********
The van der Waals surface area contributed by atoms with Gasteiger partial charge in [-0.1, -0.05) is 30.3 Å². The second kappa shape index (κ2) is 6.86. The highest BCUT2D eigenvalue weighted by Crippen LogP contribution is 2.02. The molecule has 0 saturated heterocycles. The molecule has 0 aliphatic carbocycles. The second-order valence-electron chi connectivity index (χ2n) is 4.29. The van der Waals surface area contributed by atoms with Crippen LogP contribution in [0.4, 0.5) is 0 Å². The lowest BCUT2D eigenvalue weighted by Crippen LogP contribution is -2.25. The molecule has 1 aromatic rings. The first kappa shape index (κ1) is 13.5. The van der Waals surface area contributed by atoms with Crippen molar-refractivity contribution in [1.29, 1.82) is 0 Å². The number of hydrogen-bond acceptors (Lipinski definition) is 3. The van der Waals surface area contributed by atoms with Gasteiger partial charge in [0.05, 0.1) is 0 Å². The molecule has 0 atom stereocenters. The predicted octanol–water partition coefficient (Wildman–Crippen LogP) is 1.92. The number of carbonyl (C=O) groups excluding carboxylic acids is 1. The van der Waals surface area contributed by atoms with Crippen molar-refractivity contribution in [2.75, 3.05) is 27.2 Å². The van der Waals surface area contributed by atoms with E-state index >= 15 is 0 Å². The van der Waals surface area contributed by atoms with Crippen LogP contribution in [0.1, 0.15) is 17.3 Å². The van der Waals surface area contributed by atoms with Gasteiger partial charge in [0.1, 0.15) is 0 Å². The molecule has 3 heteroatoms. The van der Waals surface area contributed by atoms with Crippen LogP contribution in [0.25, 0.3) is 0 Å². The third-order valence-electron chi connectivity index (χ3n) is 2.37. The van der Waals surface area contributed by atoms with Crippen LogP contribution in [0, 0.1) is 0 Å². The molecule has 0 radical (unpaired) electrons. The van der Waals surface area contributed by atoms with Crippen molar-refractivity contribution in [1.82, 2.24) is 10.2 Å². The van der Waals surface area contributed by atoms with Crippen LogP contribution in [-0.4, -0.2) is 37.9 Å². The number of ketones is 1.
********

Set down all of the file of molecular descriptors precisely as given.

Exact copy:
The van der Waals surface area contributed by atoms with Gasteiger partial charge in [-0.1, -0.05) is 30.3 Å². The second kappa shape index (κ2) is 6.86. The highest BCUT2D eigenvalue weighted by Crippen LogP contribution is 2.02. The molecule has 0 saturated heterocycles. The molecule has 0 aliphatic carbocycles. The second-order valence-electron chi connectivity index (χ2n) is 4.29. The van der Waals surface area contributed by atoms with Crippen LogP contribution in [0.4, 0.5) is 0 Å². The lowest BCUT2D eigenvalue weighted by Crippen LogP contribution is -2.25. The molecule has 1 aromatic rings. The first kappa shape index (κ1) is 13.5. The van der Waals surface area contributed by atoms with Crippen molar-refractivity contribution in [1.29, 1.82) is 0 Å². The number of hydrogen-bond acceptors (Lipinski definition) is 3. The van der Waals surface area contributed by atoms with Gasteiger partial charge in [0.05, 0.1) is 0 Å². The molecule has 0 atom stereocenters. The predicted octanol–water partition coefficient (Wildman–Crippen LogP) is 1.92. The number of carbonyl (C=O) groups excluding carboxylic acids is 1. The van der Waals surface area contributed by atoms with Crippen molar-refractivity contribution in [2.75, 3.05) is 27.2 Å². The van der Waals surface area contributed by atoms with E-state index >= 15 is 0 Å². The van der Waals surface area contributed by atoms with Crippen LogP contribution in [0.1, 0.15) is 17.3 Å². The van der Waals surface area contributed by atoms with Gasteiger partial charge in [0.1, 0.15) is 0 Å². The molecule has 3 heteroatoms. The van der Waals surface area contributed by atoms with Crippen LogP contribution in [0.25, 0.3) is 0 Å². The third-order valence-electron chi connectivity index (χ3n) is 2.37. The van der Waals surface area contributed by atoms with Crippen LogP contribution in [0, 0.1) is 0 Å². The molecule has 0 radical (unpaired) electrons. The van der Waals surface area contributed by atoms with Crippen molar-refractivity contribution in [1.82, 2.24) is 10.2 Å². The van der Waals surface area contributed by atoms with Crippen LogP contribution in [-0.4, -0.2) is 37.9 Å². The number of ketones is 1.